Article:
MINI Using non-dominant hand
This talk is part of a series called practicing “Mindfulness on the go”
Use your non-dominant hand in a mindful way for some ordinary tasks each day.
These could include brushing your teeth, combing your hair, or eating at least part of your meal. If you are up for a big challenge, try using your non-dominant hand for writing.
This exercise always triggers smiling. We discover that our non-dominant hand is quite clumsy. Using it brings us back to Zen Master Suzuki teaching “ beginner mind”.
Struggling to use your non-dominant hand can awaken our compassion and forgiveness for ourselves and others. It reveals also our impatience and can help us become more tolerant and more flexible toward ourselves. Besides, it helps us to discover that we are never too old to learn new tricks.
As Zen Master Suzuki Roshi said;” In the beginner’s mind there are many possibilities, but in the expert’s there are only a few”.
What is the point of all of this you may ask?
Focusing on your non-dominant hand is a wonderful mindfulness exercise that can be done at any time. Remember: the practice of mindfulness is cumulative regardless of what drill you are using.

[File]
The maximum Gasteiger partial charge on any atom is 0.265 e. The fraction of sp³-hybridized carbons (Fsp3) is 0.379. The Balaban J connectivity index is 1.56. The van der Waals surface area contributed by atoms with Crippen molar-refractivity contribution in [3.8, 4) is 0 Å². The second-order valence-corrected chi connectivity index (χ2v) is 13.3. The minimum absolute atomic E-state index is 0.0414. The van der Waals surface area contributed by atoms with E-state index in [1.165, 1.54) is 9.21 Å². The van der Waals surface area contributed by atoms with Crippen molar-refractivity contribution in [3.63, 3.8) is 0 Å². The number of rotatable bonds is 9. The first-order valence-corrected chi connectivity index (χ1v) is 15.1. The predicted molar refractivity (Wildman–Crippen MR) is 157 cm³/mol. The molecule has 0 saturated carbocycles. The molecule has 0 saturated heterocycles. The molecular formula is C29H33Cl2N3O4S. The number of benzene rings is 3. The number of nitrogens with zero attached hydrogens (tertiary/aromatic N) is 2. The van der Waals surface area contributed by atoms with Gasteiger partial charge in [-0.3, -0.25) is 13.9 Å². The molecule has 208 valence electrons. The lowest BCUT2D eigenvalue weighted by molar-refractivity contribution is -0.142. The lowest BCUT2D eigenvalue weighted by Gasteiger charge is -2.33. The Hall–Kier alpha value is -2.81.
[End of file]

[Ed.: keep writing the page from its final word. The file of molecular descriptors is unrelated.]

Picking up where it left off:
It is a wonderful exercise in controlling your mind because :
1) You are forcing it to focus on a specific target, here your hand, rather than
having it wandering nonstop. This is mind training.
2) Thanks to neuroplasticity, the repetitive practice of forcing our mind in focusing
on something has, again, a cumulative impact on the quality of our mindfulness
skills not only during meditation and also during the day.
3) It keeps you in the present moment, the only genuine reality of time.
4) It enables us to keep returning to the unlimited possibilities that are
always emerging if we decide to move away from our comfort zone.
To bring new possibilities into your life, unfold your “beginner mind” in all situations.